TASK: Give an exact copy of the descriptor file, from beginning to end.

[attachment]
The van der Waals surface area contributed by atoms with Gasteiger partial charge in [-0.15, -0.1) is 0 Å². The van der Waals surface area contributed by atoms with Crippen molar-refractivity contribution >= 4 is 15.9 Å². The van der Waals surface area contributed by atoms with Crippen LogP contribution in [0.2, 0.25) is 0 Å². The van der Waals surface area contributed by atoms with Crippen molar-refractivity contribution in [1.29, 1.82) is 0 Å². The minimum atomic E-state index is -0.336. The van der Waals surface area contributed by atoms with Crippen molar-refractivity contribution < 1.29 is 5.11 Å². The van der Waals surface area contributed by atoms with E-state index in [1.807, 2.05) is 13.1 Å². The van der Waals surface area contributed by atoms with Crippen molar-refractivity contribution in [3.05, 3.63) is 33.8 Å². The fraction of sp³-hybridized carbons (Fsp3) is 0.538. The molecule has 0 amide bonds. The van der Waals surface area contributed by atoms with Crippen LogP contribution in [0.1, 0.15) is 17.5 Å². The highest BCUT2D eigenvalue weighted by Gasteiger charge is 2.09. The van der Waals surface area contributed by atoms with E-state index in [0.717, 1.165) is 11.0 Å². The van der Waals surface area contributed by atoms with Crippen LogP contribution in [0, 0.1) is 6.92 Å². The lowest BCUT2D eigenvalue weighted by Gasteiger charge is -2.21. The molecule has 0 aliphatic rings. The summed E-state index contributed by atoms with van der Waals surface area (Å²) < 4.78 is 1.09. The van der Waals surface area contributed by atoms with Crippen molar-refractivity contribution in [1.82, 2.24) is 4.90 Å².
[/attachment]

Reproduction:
The van der Waals surface area contributed by atoms with Gasteiger partial charge in [-0.15, -0.1) is 0 Å². The van der Waals surface area contributed by atoms with Crippen molar-refractivity contribution >= 4 is 15.9 Å². The van der Waals surface area contributed by atoms with Crippen LogP contribution in [0.2, 0.25) is 0 Å². The van der Waals surface area contributed by atoms with Crippen molar-refractivity contribution in [1.29, 1.82) is 0 Å². The minimum atomic E-state index is -0.336. The van der Waals surface area contributed by atoms with Crippen molar-refractivity contribution < 1.29 is 5.11 Å². The van der Waals surface area contributed by atoms with E-state index in [1.807, 2.05) is 13.1 Å². The van der Waals surface area contributed by atoms with Crippen molar-refractivity contribution in [3.05, 3.63) is 33.8 Å². The fraction of sp³-hybridized carbons (Fsp3) is 0.538. The molecule has 0 amide bonds. The van der Waals surface area contributed by atoms with Crippen LogP contribution in [0.1, 0.15) is 17.5 Å². The highest BCUT2D eigenvalue weighted by Gasteiger charge is 2.09. The van der Waals surface area contributed by atoms with E-state index in [0.717, 1.165) is 11.0 Å². The van der Waals surface area contributed by atoms with Crippen LogP contribution in [0, 0.1) is 6.92 Å². The lowest BCUT2D eigenvalue weighted by Gasteiger charge is -2.21. The molecule has 0 aliphatic rings. The summed E-state index contributed by atoms with van der Waals surface area (Å²) < 4.78 is 1.09. The van der Waals surface area contributed by atoms with Crippen molar-refractivity contribution in [1.82, 2.24) is 4.90 Å².